Iraq Veteran Faces Charges After Making Threats At Hoke Co. Mosque

Jun 10, 2016

Maj. Russell Thomas Langford, a Fort Bragg Army Reserve officer, faces multiple charges after a series of threatening incidents on June 9, 2016 at a mosque in Hoke County.
Credit Courtesy of the Hoke County Sheriff's Office

The Fort Bragg Army Reserve officer charged after a series of threatening incidents Thursday night at a mosque in Hoke County is a decorated veteran of two deployments to Iraq, said an Army spokesman.

Maj. Russell Thomas Langford, 36, was arrested by Hoke County Sheriff’s deputies and charged with ethnic intimidation, assault with a deadly weapon, going armed to the terror of the public, communicating threats, stalking and disorderly conduct, according to a news release from the sheriff’s department.

Members of the  Masjid Al Madina mosque in Raeford told investigators that they had found two open packages of bacon near a door of the mosque and noticed a Chevrolet Tahoe in the parking lot. Later a member of the mosque left, and noticed the SUV following him.

The driver of the SUV then returned to the mosque and threatened to kill worshippers, who called the sheriff’s department.

Investigators responded and found several firearms, ammunition and other weapons in the Tahoe, and arrested Langford, who lives on Sykes Pond Road in Fayetteville.

In Raleigh, Muslim community leaders first heard of the threats through an email from the Federal Bureau of Investigation, asking them to be vigilant in the event of similar offenses and offering assistance if needed, said Mohamed ElGamal, president of the Islamic Association of Raleigh.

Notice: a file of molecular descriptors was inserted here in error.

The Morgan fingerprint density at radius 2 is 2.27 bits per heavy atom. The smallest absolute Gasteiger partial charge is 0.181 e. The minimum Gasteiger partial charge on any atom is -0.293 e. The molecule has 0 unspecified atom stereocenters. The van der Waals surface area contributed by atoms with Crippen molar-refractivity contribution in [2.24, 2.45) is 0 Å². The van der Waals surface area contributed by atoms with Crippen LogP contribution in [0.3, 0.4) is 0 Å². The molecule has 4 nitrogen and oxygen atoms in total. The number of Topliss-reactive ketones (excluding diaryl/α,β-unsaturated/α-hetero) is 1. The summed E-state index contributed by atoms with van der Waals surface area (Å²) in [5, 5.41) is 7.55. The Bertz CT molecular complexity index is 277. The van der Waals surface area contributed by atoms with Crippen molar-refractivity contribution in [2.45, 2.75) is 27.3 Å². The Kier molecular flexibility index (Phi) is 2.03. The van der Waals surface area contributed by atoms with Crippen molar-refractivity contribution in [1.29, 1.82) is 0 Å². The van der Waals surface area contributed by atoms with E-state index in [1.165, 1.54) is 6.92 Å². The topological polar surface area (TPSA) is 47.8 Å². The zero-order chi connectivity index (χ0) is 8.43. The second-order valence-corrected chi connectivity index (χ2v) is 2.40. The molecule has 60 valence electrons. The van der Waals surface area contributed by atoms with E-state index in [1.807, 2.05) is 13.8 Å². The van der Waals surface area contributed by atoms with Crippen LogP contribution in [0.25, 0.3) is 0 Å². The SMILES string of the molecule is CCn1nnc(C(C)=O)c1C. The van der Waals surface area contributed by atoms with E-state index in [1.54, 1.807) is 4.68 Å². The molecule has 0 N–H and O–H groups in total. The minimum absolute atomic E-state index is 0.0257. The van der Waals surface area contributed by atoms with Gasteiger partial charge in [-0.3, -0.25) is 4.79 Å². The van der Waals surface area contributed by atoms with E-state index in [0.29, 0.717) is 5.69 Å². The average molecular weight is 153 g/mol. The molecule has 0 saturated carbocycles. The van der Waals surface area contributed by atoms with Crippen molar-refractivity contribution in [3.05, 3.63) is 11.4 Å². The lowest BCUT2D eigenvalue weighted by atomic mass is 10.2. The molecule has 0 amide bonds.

ElGamal, in turn, offered support to the members of the Al Madina mosque.

"If they need any help, we'll definitely help them," ElGamal said. "Also, if people in any church, any temple, Jewish or of any other faith, were attacked, we would stand by them as well."

Langford is a Hoke County native, and a graduate of Appalachian State University, according to several media reports.

He had transferred to Fort Bragg in February, coming from a civil affairs unit based in Newport, R.I., said Capt. Eric Connor, a spokesman for the U.S. Army Reserve Command at Fort Bragg, where Langford works.

He was deployed to Iraq in 2004 with a unit of paratroopers from the Bragg-based 82nd Airborne Division. He went back to Iraq in 2008 with a military police unit from Joint Base Lewis-McChord in Washington, Connor said.

He first joined the Army as an enlisted solider in 2003, and later went to Officer Candidate School.
Langford has earned several decorations, including the Bronze Star.

At Fort Bragg, even though he is a reservist, he works full-time at the U.S. Army Reserve Command in a department that helps process reservists who are being called into active duty, Connor said.

Pork is considered forbidden in Islam, and anti-Muslim extremists sometimes try to use it as a provocation.

The Muslim Holy Month of Ramadan began Sunday.

Langford posted a $60,000 bond and was then released from the Hoke County jail. Connor said that he was turned over to his commander who is waiting to learn the outcome of the civilian investigation to determine whether Langford will face any type of military discipline.